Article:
Hill is the founder of TreeHugger, an online hub for news and information related to environmental sustainability.Hailed as a "green CNN," TreeHugger hosts a constantly updated blog, newsletters, video and radio segments and a user-generated Graham site, Hugg. In the three years since its inception, TreeHugger has become one of the most high-profile and highly-trafficked sites on the internet.
Recently, Hill his been hard at work developing Planet Green with Discovery Communications. Hill has also worked in a variety of industries prior to starting TreeHugger, including fashion, web-development, and plant-based air filters. He is also a designer, and his New York souvenir coffee mug is sold in over 150 stores. Hill was educated at Carleton University in Ottawa and Emily Carr Institute of ArtDesign in Vancouver.
Question: Do you have a creative process?
Graham Hill: Yeah. I’m sort of eclectic, and not very consistent. I don’t really know how it all happens. But I tend to be very curious. I like to read a lot. I think I’m relatively simplistic, and I just bring two or more disparate things together. So I think a lot of it is just bringing stuff from one field to another field, and taking a different approach. I think that’s the way it goes.
Back to sort of how TreeHugger and Planet Green can help and what’s left to do, I think one of the big pieces is just that of social currency. Let me explain.
I think we’re very social beings. We really care much more than we acknowledge and much more than we often think. We really care about what other people think. And I think you can get a glimmer of this; there are stats on people being asked about public speaking versus death. And you know a lot of people are more nervous about public speaking than death. I think it sort of illustrates that people are really concerned.
So this social currency is very important. So what other people think is appropriate and what other people think is not. And so I hope that through Planet Green, both the channel and the websites, we can help develop that. Because I think it’s a very powerful thing and we really need it to happen.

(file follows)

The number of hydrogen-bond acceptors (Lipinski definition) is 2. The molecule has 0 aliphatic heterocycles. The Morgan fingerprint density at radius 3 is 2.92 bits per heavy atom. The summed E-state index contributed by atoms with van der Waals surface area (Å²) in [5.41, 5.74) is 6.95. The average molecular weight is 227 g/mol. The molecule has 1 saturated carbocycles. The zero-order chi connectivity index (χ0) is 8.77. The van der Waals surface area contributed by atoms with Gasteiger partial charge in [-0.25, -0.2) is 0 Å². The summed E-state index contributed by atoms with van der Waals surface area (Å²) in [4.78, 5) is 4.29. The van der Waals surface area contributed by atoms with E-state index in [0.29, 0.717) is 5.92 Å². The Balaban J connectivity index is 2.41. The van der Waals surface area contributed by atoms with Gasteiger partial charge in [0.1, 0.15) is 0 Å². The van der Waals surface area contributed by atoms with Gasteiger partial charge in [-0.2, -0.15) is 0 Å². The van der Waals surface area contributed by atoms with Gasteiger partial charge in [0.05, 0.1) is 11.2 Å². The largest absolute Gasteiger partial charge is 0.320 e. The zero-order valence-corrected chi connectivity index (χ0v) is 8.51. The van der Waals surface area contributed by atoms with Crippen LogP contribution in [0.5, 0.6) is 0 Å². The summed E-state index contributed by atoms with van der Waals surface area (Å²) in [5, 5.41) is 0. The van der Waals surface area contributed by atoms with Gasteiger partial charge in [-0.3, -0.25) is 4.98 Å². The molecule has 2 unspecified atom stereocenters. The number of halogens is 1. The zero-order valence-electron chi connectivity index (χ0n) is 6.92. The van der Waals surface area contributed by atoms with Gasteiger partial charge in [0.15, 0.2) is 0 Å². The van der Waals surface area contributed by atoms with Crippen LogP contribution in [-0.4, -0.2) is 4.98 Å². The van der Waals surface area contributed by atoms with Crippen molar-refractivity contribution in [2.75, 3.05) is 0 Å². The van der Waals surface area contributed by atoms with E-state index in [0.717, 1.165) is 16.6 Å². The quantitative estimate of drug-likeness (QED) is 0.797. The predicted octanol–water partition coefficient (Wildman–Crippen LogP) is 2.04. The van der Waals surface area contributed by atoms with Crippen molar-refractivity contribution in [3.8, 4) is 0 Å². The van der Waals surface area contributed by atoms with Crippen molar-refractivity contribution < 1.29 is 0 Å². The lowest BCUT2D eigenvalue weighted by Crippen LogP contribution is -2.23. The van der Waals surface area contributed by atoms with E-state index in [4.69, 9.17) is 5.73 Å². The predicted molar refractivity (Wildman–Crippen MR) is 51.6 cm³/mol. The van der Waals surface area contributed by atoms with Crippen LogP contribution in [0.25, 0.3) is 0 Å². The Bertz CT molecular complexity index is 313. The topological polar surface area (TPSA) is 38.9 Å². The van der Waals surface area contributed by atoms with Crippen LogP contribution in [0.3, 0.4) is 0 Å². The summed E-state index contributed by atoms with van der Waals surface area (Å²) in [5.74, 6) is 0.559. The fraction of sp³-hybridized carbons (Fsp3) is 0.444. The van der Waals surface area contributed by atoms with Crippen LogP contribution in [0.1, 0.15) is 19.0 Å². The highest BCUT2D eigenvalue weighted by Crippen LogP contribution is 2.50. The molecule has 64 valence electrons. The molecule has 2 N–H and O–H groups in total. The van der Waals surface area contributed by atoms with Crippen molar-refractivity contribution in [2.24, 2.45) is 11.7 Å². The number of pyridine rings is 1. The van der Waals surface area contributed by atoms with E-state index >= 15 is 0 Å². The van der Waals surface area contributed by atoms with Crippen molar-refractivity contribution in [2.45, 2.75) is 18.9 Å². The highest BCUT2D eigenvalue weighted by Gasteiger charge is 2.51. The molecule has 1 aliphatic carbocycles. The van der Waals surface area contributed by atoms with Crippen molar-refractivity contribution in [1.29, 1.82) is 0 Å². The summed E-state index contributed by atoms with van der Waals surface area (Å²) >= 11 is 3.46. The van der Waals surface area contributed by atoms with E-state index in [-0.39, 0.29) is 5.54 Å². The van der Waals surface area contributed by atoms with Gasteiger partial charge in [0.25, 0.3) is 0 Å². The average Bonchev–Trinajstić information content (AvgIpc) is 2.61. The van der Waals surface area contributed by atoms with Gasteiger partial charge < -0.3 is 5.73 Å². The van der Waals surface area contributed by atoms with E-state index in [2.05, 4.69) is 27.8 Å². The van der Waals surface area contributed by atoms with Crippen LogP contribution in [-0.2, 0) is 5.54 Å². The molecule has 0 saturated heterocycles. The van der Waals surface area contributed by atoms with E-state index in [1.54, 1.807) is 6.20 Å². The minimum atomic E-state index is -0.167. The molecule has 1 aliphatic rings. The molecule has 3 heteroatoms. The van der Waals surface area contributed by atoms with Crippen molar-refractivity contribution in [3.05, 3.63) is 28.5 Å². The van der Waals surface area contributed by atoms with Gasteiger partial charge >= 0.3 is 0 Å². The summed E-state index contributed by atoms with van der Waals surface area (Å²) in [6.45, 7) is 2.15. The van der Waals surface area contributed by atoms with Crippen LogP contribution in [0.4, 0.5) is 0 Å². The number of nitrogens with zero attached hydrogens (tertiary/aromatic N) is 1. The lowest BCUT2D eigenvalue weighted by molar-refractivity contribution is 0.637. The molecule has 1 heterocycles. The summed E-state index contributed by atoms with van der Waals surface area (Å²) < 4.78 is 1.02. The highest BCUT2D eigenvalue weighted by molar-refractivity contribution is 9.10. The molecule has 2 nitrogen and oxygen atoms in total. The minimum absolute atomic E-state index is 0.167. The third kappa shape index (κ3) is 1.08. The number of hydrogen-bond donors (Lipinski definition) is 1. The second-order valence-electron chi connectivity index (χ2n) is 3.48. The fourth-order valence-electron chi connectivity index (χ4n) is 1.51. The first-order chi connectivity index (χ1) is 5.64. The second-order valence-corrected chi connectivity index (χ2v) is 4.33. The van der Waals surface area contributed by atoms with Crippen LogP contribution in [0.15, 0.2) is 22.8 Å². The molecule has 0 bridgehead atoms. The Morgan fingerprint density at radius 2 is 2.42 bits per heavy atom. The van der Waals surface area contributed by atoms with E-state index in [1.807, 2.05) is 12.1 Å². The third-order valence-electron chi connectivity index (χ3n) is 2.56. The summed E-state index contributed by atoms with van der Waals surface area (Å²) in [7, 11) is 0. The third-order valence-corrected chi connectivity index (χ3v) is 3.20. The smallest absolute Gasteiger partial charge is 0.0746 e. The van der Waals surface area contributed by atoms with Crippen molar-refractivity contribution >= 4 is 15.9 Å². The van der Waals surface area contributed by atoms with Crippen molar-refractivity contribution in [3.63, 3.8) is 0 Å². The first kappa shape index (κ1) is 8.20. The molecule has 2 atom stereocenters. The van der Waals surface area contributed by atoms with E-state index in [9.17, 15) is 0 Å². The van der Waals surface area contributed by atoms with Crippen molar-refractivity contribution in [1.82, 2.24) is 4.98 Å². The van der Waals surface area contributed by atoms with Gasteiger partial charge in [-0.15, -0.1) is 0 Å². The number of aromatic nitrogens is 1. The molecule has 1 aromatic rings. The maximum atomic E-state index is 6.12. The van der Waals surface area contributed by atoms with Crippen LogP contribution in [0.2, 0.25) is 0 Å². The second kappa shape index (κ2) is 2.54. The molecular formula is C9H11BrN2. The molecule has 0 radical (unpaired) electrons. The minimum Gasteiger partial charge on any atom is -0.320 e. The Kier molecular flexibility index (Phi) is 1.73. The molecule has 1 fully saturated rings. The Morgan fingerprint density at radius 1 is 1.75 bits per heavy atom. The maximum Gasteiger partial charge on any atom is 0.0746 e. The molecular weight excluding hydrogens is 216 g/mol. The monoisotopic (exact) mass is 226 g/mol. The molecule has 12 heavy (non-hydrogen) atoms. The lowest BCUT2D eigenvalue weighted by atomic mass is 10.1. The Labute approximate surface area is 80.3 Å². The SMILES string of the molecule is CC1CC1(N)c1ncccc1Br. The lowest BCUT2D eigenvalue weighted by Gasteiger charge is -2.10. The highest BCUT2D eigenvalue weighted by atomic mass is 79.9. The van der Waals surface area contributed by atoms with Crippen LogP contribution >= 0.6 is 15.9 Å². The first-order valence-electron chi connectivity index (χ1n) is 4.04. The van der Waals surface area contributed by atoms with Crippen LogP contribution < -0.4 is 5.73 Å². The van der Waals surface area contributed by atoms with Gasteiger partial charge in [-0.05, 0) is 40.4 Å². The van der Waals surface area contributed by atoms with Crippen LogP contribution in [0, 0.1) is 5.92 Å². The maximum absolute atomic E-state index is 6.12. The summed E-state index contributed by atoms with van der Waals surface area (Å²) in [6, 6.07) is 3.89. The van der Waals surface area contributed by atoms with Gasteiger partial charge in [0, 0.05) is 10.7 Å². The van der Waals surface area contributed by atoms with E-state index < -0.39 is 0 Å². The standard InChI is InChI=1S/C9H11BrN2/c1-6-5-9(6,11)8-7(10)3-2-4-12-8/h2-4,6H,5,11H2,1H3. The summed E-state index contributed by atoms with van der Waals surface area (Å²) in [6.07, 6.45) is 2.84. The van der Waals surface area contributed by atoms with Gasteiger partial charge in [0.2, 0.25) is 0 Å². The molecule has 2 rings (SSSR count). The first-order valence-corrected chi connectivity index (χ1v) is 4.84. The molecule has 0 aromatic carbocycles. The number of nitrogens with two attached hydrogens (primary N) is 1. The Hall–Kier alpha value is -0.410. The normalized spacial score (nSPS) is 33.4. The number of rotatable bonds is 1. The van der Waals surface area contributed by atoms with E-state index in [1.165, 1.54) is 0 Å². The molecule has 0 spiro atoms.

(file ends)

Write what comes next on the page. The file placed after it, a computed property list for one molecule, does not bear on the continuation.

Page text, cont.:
So literally getting down to it, having a private jet was cool in the Eighties. It’s just not that cool anymore. And same for big houses and big cars.
And on the other side, there is a respect for people who are actually working and/or taking moves in their personal or working lives to align their lives with their values. And so I think that’s really important.
A great example is the littering from the Seventies. Like in the early Sevevties it was common to be driving down the road and you’d see someone open the window and throw a bag of garbage out. And through a whole bunch of different approaches like fines for littering; like the PSAs – “Give a hoot. Don’t pollute”; and a Native American chief with the tear; that’s really changed. So now it’s like unthinkable that you’d be driving behind someone and they would do that. And I think that really illustrates how much stuff can change, and how important it is what people think.
I think that Planet Green can serve a big purpose in helping salute the heroes and also point out what’s appropriate and what’s not.
Recorded on: July 28, 2008